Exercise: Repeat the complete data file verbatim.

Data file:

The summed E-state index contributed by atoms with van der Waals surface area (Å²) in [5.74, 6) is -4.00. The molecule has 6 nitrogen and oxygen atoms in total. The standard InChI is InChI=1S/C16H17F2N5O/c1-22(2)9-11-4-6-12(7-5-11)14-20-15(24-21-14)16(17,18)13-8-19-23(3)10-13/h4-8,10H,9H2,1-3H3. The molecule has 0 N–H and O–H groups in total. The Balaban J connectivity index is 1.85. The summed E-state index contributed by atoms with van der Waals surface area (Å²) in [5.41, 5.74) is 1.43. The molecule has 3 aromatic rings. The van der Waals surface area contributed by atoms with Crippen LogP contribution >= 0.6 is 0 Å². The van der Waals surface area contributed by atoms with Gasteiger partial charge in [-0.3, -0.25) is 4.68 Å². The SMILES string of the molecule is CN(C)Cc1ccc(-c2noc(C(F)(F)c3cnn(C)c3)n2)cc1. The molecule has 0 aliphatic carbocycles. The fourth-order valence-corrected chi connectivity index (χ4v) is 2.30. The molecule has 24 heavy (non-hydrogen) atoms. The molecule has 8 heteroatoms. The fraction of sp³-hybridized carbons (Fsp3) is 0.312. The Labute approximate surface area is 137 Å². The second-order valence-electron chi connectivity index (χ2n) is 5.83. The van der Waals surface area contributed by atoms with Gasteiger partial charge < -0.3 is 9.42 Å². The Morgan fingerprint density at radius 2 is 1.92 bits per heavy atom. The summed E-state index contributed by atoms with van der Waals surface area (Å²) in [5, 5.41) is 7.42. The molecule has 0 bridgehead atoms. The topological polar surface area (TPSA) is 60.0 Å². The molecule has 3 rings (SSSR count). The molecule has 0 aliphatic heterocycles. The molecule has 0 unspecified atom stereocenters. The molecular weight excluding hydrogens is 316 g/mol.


The summed E-state index contributed by atoms with van der Waals surface area (Å²) in [5.74, 6) is -4.00. The molecule has 6 nitrogen and oxygen atoms in total. The standard InChI is InChI=1S/C16H17F2N5O/c1-22(2)9-11-4-6-12(7-5-11)14-20-15(24-21-14)16(17,18)13-8-19-23(3)10-13/h4-8,10H,9H2,1-3H3. The molecule has 0 N–H and O–H groups in total. The Balaban J connectivity index is 1.85. The summed E-state index contributed by atoms with van der Waals surface area (Å²) in [5.41, 5.74) is 1.43. The molecule has 3 aromatic rings. The van der Waals surface area contributed by atoms with Crippen LogP contribution >= 0.6 is 0 Å². The van der Waals surface area contributed by atoms with Gasteiger partial charge in [-0.3, -0.25) is 4.68 Å². The SMILES string of the molecule is CN(C)Cc1ccc(-c2noc(C(F)(F)c3cnn(C)c3)n2)cc1. The molecule has 0 aliphatic carbocycles. The fourth-order valence-corrected chi connectivity index (χ4v) is 2.30. The molecule has 24 heavy (non-hydrogen) atoms. The molecule has 8 heteroatoms. The fraction of sp³-hybridized carbons (Fsp3) is 0.312. The Labute approximate surface area is 137 Å². The second-order valence-electron chi connectivity index (χ2n) is 5.83. The van der Waals surface area contributed by atoms with Gasteiger partial charge < -0.3 is 9.42 Å². The Morgan fingerprint density at radius 2 is 1.92 bits per heavy atom. The summed E-state index contributed by atoms with van der Waals surface area (Å²) in [5, 5.41) is 7.42. The molecule has 0 bridgehead atoms. The topological polar surface area (TPSA) is 60.0 Å². The molecule has 3 rings (SSSR count). The molecule has 0 aliphatic heterocycles. The molecule has 0 unspecified atom stereocenters. The molecular weight excluding hydrogens is 316 g/mol.